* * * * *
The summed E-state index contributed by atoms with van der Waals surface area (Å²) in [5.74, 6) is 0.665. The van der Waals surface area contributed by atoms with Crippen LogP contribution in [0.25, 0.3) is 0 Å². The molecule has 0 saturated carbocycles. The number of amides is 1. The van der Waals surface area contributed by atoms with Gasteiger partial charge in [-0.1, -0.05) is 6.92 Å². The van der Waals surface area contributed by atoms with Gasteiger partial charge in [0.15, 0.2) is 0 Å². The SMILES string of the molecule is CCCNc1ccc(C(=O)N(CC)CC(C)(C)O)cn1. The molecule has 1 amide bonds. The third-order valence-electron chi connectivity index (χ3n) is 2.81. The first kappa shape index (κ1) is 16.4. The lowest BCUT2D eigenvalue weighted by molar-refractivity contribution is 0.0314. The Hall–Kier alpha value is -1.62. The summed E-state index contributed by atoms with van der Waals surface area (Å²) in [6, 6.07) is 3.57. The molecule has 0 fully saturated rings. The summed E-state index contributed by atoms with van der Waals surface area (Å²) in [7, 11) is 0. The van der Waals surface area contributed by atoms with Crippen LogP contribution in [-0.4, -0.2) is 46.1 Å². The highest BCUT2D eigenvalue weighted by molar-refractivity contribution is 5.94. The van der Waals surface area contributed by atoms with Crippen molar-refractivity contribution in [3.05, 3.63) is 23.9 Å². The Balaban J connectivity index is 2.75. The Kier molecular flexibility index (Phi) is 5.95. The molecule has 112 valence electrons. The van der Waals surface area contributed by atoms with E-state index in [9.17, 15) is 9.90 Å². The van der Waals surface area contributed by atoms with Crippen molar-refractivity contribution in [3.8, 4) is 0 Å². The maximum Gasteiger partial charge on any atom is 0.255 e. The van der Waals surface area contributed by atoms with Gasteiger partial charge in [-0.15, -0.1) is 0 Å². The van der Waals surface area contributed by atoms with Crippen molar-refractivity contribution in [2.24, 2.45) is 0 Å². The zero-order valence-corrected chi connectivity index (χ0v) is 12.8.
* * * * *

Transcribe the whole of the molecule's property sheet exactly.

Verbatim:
The summed E-state index contributed by atoms with van der Waals surface area (Å²) in [5.74, 6) is 0.665. The van der Waals surface area contributed by atoms with Crippen LogP contribution in [0.25, 0.3) is 0 Å². The molecule has 0 saturated carbocycles. The number of amides is 1. The van der Waals surface area contributed by atoms with Gasteiger partial charge in [-0.1, -0.05) is 6.92 Å². The van der Waals surface area contributed by atoms with Gasteiger partial charge in [0.15, 0.2) is 0 Å². The SMILES string of the molecule is CCCNc1ccc(C(=O)N(CC)CC(C)(C)O)cn1. The molecule has 1 amide bonds. The third-order valence-electron chi connectivity index (χ3n) is 2.81. The first kappa shape index (κ1) is 16.4. The lowest BCUT2D eigenvalue weighted by molar-refractivity contribution is 0.0314. The Hall–Kier alpha value is -1.62. The summed E-state index contributed by atoms with van der Waals surface area (Å²) in [6, 6.07) is 3.57. The molecule has 0 fully saturated rings. The summed E-state index contributed by atoms with van der Waals surface area (Å²) in [7, 11) is 0. The van der Waals surface area contributed by atoms with Crippen LogP contribution in [-0.4, -0.2) is 46.1 Å². The highest BCUT2D eigenvalue weighted by molar-refractivity contribution is 5.94. The van der Waals surface area contributed by atoms with Crippen molar-refractivity contribution in [3.05, 3.63) is 23.9 Å². The Balaban J connectivity index is 2.75. The Kier molecular flexibility index (Phi) is 5.95. The molecule has 112 valence electrons. The van der Waals surface area contributed by atoms with E-state index in [9.17, 15) is 9.90 Å². The van der Waals surface area contributed by atoms with Crippen molar-refractivity contribution in [3.8, 4) is 0 Å². The maximum Gasteiger partial charge on any atom is 0.255 e. The van der Waals surface area contributed by atoms with Gasteiger partial charge in [-0.15, -0.1) is 0 Å². The van der Waals surface area contributed by atoms with Crippen molar-refractivity contribution in [2.24, 2.45) is 0 Å². The zero-order valence-corrected chi connectivity index (χ0v) is 12.8.